Though so many believe Congress really doesn’t do much of anything, progress remains all but certain on justice reform over the next year and a half. One of the few rare bi-partisan issues is criminal justice reform.
With a comprehensive bill set to be offered in a few weeks and progress on police body cameras in the House this week, there is good reason to believe that even more will happen on the issue. Sen. Tim Scott is soon to drop his language on body cameras as well.
Today Reps. Bobby Scott (D-VA), Karen Bass (D-CA) and Cedric Richmond (D-LA) introduced the Youth Justice Act of 2015. The legislation mirrors what Republican Senate Judiciary Chairman Chuck Grassley is doing with his bill, S.2999, the Juvenile Justice and Delinquency Prevention Reauthorization Act of 2015. The bills have not been reauthorized in a a decade.
“The Youth Justice Act builds on the strong framework of our colleagues in the Senate… on how we can make our system even safer and more responsive to our youth,” said Rep. Scott. The legislation focus on prevention and forces states to confront entrenched patterns in the juvenile justice system.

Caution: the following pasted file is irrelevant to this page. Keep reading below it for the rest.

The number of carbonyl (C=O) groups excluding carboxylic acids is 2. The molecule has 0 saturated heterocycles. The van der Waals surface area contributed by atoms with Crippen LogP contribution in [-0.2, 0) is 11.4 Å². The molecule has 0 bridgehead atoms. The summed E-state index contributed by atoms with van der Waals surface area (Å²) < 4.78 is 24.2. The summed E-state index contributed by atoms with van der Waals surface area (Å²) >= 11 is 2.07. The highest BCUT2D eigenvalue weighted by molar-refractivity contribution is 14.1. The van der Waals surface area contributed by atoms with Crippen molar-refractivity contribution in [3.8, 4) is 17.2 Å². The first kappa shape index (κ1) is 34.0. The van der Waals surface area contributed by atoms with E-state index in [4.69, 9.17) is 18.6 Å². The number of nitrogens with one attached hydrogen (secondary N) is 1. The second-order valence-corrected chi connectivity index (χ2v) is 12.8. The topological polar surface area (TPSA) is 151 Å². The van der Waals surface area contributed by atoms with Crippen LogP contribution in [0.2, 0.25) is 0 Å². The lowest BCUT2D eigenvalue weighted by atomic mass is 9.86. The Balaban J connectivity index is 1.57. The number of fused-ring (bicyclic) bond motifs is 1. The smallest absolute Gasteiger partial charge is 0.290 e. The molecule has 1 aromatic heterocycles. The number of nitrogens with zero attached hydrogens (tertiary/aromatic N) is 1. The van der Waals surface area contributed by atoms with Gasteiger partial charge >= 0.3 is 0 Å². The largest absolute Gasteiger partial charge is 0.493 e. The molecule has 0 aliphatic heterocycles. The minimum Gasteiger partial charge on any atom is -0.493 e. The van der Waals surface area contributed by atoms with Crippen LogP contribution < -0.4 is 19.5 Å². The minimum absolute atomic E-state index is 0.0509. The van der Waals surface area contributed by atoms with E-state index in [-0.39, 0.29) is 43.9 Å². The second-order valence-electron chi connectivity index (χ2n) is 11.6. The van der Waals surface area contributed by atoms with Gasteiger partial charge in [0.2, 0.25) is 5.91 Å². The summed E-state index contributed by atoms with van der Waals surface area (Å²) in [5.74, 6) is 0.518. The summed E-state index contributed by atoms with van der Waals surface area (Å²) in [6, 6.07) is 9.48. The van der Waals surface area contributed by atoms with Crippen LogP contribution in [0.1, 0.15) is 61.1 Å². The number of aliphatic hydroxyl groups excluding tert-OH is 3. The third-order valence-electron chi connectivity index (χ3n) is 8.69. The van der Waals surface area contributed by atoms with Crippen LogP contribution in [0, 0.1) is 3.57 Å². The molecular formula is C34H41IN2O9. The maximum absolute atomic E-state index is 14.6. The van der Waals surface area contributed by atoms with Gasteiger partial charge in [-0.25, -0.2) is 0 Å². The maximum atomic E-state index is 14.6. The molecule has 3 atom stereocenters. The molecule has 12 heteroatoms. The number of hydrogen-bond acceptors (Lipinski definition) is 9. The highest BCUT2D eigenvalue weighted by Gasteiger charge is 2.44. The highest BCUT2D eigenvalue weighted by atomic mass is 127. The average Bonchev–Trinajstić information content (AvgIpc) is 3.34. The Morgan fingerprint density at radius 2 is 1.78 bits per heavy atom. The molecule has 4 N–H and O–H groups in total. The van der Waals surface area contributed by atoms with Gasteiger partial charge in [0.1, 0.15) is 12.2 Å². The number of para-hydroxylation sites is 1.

Rep. Bass pointed out that girls are the fastest-growing segment of the juvenile justice population and that half of the states in America spend at least $100,000 a year per youth in jail.
“We know that supporting programs that keep our children out of jail is one of the best investments we can make,” said Rep. Richmond.
There have been several bills that were considered long shots, yet they became law. Though the Youth Justice Act has a high bar to jump, only time will tell.